Why aren't ERGs being compensated?

Employee Resource Groups have become essential since the pandemic, but C-suite doesn't understand their value

Why aren't ERGs being compensated?

Employee Resource Groups (ERGs) have played a pivotal role since the COVID-19 pandemic, providing support to workers when they’ve needed it most.

Traditionally, ERGs consist of employees who volunteer their time and effort to foster an inclusive workplace. They’ve become more commonplace since the racial protests throughout the United States in the summer of 2020. However, two years after companies have pledged to launch diversity, equity and inclusion (DEI) initiatives, their grandiose announcements and mission statements have rung hollow. After all, ERGs are a great way to boost morale and improve company culture, but there’s a major issue: an overwhelming majority aren’t being compensated.

Last year, only 28% of respondents indicated that their organization compensated their ERG leads, according to the 2021 State of the Employee Resource Group Report conducted by The Rise Journey, a New York City-based HR consultancy. While that’s a noteworthy increase from a mere 6% in 2020, it indicates that employers still don’t truly value ERGs’ contributions to an organization. 

“The biggest argument for not paying ERG leads is that it’s not their job – they were hired for a specific role and shouldn’t worry about anything else,” Jes Osrow, co-founder and COO of The Rise Journey, told HRD. “Frankly, that’s a shoddy argument because these are often historically underrepresented folks in the workplace, which means they’re historically underpaid with severe bias against them for raises and promotions.”

Due to their motivations, needs and the general nature of ERG work, employees who lead these groups are more likely to be Black, Indigenous and People of Color (BIPOC) and oftentimes women. ERGs are a way for underrepresented groups to band together to recruit more talent like them into their companies and make sure that talent feels supported and gets promoted. According to Osrow, some ERGs even identify new customer segments and products for neglected demographics, resulting in more revenue for their company.

Read more: How can HR leaders encourage discussions around DEI?

Nearly 90% of women aged 18-60 say being a part of a women’s or family ERG has made their lives better at work, according to a 2020 survey by Chairman Mom, a San Francisco-based subscription service providing resources to working mothers. Nearly half of women aged 18-44 say the existence and quality of an ERG at a company would impact where they work. That carries a lot of weight during the Great Resignation, in which companies across the U.S. are experiencing historic turnover. More than 50 million Americans have quit their jobs over the past year, according to the U.S. Bureau of Labor Statistics.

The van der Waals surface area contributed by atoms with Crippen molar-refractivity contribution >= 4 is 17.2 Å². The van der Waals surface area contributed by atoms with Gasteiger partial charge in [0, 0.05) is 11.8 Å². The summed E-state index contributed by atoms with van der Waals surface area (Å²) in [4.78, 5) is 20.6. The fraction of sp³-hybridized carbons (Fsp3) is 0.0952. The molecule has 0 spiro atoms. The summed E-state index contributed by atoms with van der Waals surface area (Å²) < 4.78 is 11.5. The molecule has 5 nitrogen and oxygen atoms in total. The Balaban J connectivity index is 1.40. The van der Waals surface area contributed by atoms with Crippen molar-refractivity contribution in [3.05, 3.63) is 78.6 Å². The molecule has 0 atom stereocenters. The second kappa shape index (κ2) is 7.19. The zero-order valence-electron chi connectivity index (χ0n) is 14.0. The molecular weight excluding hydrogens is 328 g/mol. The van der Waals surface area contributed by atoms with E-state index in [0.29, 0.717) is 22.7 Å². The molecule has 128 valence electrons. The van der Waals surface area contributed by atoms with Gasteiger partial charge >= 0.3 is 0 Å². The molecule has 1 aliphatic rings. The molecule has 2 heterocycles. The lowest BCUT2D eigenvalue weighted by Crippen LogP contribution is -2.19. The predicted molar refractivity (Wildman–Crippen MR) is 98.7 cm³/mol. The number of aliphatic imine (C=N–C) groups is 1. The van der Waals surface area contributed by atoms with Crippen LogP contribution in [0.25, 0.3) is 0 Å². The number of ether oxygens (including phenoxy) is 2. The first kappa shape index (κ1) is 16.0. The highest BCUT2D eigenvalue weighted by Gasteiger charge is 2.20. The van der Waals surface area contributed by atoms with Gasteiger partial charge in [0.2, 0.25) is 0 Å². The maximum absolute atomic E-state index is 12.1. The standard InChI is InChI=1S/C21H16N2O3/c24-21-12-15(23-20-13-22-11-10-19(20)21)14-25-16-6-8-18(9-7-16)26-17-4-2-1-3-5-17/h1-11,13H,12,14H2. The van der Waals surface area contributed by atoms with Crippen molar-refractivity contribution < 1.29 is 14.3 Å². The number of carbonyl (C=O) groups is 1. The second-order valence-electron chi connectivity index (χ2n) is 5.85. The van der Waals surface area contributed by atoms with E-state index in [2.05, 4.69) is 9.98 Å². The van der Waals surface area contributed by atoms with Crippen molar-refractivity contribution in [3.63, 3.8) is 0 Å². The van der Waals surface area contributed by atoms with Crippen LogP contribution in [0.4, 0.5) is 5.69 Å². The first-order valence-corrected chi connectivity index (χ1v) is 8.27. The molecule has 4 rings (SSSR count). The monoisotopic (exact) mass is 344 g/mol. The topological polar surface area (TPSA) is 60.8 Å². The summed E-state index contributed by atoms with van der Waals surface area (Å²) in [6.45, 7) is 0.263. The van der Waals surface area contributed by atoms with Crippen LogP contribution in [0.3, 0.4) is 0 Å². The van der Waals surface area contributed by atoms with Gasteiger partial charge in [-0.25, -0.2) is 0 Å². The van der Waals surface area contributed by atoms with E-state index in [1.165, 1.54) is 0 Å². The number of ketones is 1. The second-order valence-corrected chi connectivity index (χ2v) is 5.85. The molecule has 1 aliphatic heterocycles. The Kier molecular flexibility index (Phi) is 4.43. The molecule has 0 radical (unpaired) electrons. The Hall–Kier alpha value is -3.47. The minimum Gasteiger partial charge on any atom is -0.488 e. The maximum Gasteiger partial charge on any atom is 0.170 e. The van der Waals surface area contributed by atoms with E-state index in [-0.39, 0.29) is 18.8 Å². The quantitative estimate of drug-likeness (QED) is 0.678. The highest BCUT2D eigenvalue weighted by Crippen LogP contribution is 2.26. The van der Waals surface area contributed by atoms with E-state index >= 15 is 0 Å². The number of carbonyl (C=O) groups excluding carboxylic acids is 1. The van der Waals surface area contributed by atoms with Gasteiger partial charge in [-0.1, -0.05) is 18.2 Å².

To combat the nationwide staffing shortage and compete for talent, employers are having to increase their compensation and benefits packages beyond the traditional healthcare, dental, vision and 401(k) offers. When budgeting for extra perks, perhaps companies should reallocate their funding toward investing in ERGs. For instance, only 69% of respondents said that their ERGs are given a budget to use during the year, down from 90% in 2020, according to the report. Continuing the downward trend, 32% of respondents indicated that their ERG budgets were within $1,500 to $10,000, a 5% decrease from 2020.

“I have worked with dozens of companies and I know how hard it is for ERGs to get a budget to pay their speakers, to get a budget, period,” Michelle Silverthorn, CEO of Inclusion Nation, told Fast Company. “These employees are working overtime to make companies fairer and more accessible for everyone, to create an environment centered on equity and inclusion. If you are truly looking at me and telling me DEI matters to your company, then I am telling you that there are hundreds of people doing the backbreaking work of equity for free, in addition to their full-time jobs.”

Here's the good news: 48% of respondents (double that of 2020) indicated that their organization is currently discussing ways to compensate their ERG leads. In 2020, most respondents indicated that when ERG leads were compensated, it was done with a mix of cash bonus and hourly compensation. In 2021, there’s been a rise in additional forms of non-monetary compensation, like professional development, mentorship, swag and covered travel expenses.

When compensation discussions take place, only ERG leads, HR leaders and ERG participants are “in the room,” according to the report. If executives want engaged employees, they need to introduce and advance the conversation of ERG compensation, not just wait to approve what’s already been agreed to. After all, ERG leads contribute time, energy and unpaid labor into these unofficial roles, further adding to their stress and burnout. The C-suite needs to acknowledge their efforts and compensate them accordingly. If not, there could be a ripple effect throughout the company.

“If a strong cultural leader within an ERG leaves, they’re going to bring other people with them,” Osrow says.

The Rise Journey’s 2022 ERG lead compensation survey is open for responses at www.therisejourney.com

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